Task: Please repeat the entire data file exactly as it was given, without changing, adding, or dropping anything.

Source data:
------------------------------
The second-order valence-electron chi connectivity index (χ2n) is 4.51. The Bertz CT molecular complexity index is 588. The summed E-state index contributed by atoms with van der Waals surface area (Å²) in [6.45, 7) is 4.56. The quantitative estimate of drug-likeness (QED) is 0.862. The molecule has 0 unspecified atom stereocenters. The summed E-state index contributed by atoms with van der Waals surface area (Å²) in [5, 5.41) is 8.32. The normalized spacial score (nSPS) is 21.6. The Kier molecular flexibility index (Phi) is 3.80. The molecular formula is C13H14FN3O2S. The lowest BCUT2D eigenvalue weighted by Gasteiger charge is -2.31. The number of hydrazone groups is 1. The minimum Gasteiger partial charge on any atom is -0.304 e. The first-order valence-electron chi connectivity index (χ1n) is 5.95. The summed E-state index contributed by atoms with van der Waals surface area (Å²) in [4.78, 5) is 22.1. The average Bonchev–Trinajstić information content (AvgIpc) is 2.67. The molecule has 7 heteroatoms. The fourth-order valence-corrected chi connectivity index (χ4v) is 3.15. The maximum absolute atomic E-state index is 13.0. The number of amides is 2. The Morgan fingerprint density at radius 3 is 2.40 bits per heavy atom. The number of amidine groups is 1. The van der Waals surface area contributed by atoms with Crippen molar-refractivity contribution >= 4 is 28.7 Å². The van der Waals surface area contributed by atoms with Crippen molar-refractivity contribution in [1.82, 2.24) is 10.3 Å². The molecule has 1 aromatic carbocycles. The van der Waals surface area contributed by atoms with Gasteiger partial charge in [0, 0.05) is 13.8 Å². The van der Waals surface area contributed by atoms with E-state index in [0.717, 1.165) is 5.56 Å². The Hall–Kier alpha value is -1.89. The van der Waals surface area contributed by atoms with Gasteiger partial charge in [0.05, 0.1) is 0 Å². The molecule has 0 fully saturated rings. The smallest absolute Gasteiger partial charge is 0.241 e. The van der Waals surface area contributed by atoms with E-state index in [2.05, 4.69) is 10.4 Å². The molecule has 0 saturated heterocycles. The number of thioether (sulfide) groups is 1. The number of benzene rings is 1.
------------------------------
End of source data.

The second-order valence-electron chi connectivity index (χ2n) is 4.51. The Bertz CT molecular complexity index is 588. The summed E-state index contributed by atoms with van der Waals surface area (Å²) in [6.45, 7) is 4.56. The quantitative estimate of drug-likeness (QED) is 0.862. The molecule has 0 unspecified atom stereocenters. The summed E-state index contributed by atoms with van der Waals surface area (Å²) in [5, 5.41) is 8.32. The normalized spacial score (nSPS) is 21.6. The Kier molecular flexibility index (Phi) is 3.80. The molecular formula is C13H14FN3O2S. The lowest BCUT2D eigenvalue weighted by Gasteiger charge is -2.31. The number of hydrazone groups is 1. The minimum Gasteiger partial charge on any atom is -0.304 e. The first-order valence-electron chi connectivity index (χ1n) is 5.95. The summed E-state index contributed by atoms with van der Waals surface area (Å²) in [4.78, 5) is 22.1. The average Bonchev–Trinajstić information content (AvgIpc) is 2.67. The molecule has 7 heteroatoms. The fourth-order valence-corrected chi connectivity index (χ4v) is 3.15. The maximum absolute atomic E-state index is 13.0. The number of amides is 2. The Morgan fingerprint density at radius 3 is 2.40 bits per heavy atom. The number of amidine groups is 1. The van der Waals surface area contributed by atoms with Crippen molar-refractivity contribution >= 4 is 28.7 Å². The van der Waals surface area contributed by atoms with Crippen molar-refractivity contribution in [1.82, 2.24) is 10.3 Å². The molecule has 1 aromatic carbocycles. The van der Waals surface area contributed by atoms with Gasteiger partial charge in [0, 0.05) is 13.8 Å². The van der Waals surface area contributed by atoms with E-state index in [0.717, 1.165) is 5.56 Å². The Hall–Kier alpha value is -1.89. The van der Waals surface area contributed by atoms with Gasteiger partial charge in [0.05, 0.1) is 0 Å². The molecule has 0 fully saturated rings. The smallest absolute Gasteiger partial charge is 0.241 e. The van der Waals surface area contributed by atoms with E-state index in [2.05, 4.69) is 10.4 Å². The molecule has 0 saturated heterocycles. The number of thioether (sulfide) groups is 1. The number of benzene rings is 1.